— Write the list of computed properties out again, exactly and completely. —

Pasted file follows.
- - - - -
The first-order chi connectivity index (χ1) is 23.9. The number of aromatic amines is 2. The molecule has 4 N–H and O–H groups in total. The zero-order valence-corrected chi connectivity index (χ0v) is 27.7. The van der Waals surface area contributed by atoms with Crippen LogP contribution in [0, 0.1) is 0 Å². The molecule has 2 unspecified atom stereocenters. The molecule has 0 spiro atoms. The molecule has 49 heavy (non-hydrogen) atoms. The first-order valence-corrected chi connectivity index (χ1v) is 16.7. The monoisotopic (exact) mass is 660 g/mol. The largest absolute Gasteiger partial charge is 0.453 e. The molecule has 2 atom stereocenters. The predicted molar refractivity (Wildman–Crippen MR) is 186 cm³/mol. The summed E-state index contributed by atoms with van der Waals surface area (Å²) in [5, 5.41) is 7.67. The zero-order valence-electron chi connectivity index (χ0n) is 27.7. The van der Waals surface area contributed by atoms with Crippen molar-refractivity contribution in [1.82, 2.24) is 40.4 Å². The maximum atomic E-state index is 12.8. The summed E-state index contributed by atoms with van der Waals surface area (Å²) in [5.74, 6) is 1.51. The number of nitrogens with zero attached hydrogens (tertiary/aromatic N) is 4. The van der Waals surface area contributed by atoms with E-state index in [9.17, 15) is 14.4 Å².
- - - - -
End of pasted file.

The first-order chi connectivity index (χ1) is 23.9. The number of aromatic amines is 2. The molecule has 4 N–H and O–H groups in total. The zero-order valence-corrected chi connectivity index (χ0v) is 27.7. The van der Waals surface area contributed by atoms with Crippen LogP contribution in [0, 0.1) is 0 Å². The molecule has 2 unspecified atom stereocenters. The molecule has 0 spiro atoms. The molecule has 49 heavy (non-hydrogen) atoms. The first-order valence-corrected chi connectivity index (χ1v) is 16.7. The monoisotopic (exact) mass is 660 g/mol. The largest absolute Gasteiger partial charge is 0.453 e. The molecule has 2 atom stereocenters. The predicted molar refractivity (Wildman–Crippen MR) is 186 cm³/mol. The summed E-state index contributed by atoms with van der Waals surface area (Å²) in [5, 5.41) is 7.67. The zero-order valence-electron chi connectivity index (χ0n) is 27.7. The van der Waals surface area contributed by atoms with Crippen molar-refractivity contribution in [1.82, 2.24) is 40.4 Å². The maximum atomic E-state index is 12.8. The summed E-state index contributed by atoms with van der Waals surface area (Å²) in [5.74, 6) is 1.51. The number of nitrogens with zero attached hydrogens (tertiary/aromatic N) is 4. The van der Waals surface area contributed by atoms with E-state index in [9.17, 15) is 14.4 Å².